Teens and Adolescents - Believing They're Not Enough
Updated: Sep 26, 2019
“Belonging starts with self acceptance. Believing that you’re enough is what gives you the courage to be authentic.” - Brene’ Brown
The feeling of worthlessness is common in teens and adolescents. Low self-esteem impacts many areas of life including friendships, family relationships, and self care. It can lead to substance abuse and mental health issues as well. Increased use of social media, a society that focuses on appearance, and the pressure to succeed in school and sports cause consistent pressure to look and perform better.
According to the study Real Girls, Real Pressure: National Report on the State of Self-Esteem, 7 in 10 girls believe they are not good enough or do not measure up in some way, including their looks, performance in school, and in relationships with family and friends. This belief can fuel negative self-talk and lead to teens and adolescents engaging in self-defeating behaviors. This might show up as substance use, rebellious behaviors, seeking affirmation through social media, relationship issues, body image problems, and in many other ways.
By looking at the lies that teens and adolescents tell themselves and teaching them to replace these lies with truths, teens can begin to feel empowered and take ownership of their choices. Studying their unique personality type and better understanding their needs and how they show up in relationships can also be a powerful step towards self-acceptance.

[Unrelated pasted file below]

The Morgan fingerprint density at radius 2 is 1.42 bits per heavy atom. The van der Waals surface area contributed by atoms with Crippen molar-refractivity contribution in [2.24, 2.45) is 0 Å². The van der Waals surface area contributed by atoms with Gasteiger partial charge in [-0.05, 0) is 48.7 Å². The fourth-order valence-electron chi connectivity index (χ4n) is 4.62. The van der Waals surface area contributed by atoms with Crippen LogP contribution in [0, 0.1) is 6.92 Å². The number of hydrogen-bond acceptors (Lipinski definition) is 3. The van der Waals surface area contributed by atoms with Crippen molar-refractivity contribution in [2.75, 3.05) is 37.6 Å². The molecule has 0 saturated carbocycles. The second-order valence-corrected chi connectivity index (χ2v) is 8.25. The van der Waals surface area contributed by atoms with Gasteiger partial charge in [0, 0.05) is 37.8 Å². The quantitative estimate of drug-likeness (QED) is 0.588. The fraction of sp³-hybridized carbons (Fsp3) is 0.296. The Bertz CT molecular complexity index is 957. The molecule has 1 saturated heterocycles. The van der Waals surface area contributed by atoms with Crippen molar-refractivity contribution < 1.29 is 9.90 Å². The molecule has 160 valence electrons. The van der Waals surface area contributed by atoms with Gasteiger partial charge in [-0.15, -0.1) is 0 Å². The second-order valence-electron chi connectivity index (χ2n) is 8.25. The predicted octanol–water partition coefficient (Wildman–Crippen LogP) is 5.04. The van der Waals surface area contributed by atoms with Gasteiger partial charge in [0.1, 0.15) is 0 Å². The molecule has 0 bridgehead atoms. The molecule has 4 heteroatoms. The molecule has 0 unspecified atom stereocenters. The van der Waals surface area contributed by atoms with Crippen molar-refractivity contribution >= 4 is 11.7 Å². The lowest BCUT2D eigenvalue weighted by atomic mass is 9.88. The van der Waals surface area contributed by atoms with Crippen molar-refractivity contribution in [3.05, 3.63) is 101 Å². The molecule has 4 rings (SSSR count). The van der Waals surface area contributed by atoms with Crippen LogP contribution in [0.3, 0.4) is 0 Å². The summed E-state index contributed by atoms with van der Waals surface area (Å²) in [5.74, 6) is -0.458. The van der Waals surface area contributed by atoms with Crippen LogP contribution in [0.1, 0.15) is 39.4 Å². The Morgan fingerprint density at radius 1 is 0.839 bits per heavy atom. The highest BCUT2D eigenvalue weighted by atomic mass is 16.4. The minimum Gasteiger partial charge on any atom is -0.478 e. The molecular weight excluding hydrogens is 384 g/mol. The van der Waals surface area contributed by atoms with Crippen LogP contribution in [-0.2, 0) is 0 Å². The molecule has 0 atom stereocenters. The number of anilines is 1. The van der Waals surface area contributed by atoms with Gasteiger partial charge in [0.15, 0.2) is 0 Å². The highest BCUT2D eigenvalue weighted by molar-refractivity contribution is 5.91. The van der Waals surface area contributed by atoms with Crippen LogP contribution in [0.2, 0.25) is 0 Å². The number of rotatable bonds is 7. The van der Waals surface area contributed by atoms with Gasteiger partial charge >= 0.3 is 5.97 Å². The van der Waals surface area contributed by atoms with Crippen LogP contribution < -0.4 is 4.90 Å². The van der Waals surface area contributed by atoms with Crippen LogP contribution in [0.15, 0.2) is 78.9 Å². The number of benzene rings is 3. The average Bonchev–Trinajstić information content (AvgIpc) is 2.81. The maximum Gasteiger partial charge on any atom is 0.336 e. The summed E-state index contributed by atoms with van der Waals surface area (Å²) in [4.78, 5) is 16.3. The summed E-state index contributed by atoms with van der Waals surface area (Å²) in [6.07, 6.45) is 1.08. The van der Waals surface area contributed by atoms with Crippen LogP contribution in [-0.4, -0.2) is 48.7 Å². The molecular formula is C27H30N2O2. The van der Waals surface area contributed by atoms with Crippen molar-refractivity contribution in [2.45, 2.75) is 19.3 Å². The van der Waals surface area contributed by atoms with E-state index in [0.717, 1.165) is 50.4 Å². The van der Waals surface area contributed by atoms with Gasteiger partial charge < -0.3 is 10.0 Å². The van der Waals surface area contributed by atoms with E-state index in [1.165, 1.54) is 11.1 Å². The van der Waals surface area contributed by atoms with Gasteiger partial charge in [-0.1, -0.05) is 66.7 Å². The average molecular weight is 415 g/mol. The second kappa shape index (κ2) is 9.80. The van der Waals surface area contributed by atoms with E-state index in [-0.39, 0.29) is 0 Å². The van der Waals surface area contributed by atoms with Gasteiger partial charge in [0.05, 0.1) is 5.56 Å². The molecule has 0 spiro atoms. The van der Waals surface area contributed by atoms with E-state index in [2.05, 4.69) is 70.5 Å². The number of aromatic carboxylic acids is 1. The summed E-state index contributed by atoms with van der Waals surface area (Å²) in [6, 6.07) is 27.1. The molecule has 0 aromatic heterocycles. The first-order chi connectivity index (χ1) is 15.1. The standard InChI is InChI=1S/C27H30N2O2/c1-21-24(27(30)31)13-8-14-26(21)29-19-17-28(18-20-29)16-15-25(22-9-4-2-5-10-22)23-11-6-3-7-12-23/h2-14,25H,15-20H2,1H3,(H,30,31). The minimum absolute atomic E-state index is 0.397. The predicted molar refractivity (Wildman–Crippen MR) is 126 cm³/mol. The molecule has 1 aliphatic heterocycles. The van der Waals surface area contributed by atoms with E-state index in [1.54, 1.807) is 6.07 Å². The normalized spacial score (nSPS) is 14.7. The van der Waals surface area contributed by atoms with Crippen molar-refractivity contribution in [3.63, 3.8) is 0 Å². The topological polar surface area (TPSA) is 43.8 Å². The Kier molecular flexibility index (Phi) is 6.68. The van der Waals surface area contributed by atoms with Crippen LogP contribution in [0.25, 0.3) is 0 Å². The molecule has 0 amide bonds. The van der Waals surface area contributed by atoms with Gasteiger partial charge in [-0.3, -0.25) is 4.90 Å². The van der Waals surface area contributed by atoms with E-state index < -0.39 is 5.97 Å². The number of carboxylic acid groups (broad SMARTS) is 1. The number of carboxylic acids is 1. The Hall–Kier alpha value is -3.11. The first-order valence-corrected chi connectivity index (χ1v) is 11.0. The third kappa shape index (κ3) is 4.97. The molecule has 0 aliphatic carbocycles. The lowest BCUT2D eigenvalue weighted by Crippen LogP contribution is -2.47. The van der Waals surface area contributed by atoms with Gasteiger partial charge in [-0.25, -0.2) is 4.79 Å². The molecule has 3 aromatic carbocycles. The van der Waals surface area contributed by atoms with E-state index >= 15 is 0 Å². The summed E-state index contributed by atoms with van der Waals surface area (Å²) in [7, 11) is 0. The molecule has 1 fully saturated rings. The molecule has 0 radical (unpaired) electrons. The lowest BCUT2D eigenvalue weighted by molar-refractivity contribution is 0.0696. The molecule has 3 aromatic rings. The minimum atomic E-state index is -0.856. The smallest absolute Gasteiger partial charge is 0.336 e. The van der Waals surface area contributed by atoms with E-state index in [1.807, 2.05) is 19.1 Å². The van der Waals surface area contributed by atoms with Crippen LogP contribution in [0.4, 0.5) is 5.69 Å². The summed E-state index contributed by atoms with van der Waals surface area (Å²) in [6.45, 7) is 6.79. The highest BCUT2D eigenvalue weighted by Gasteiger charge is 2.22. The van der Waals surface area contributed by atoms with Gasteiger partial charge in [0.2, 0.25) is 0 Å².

Counseling can help teenagers and adolescents navigate the many challenges they face, including the feelings of worthlessness. They will learn the importance of boundaries, come to recognize the self-defeating talk and behaviors they engage in, and start to replace unhealthy patterns with those that honor themselves and others.
In the counseling environment, teens and adolescents will become more comfortable with showing up as their authentic selves. They will be listened to with empathy and accepted in a non-judgmental environment. They will learn and develop new friendship skills and explore coping strategies for the challenges they face. They will learn to appreciate what makes them unique and come to believe that they are enough.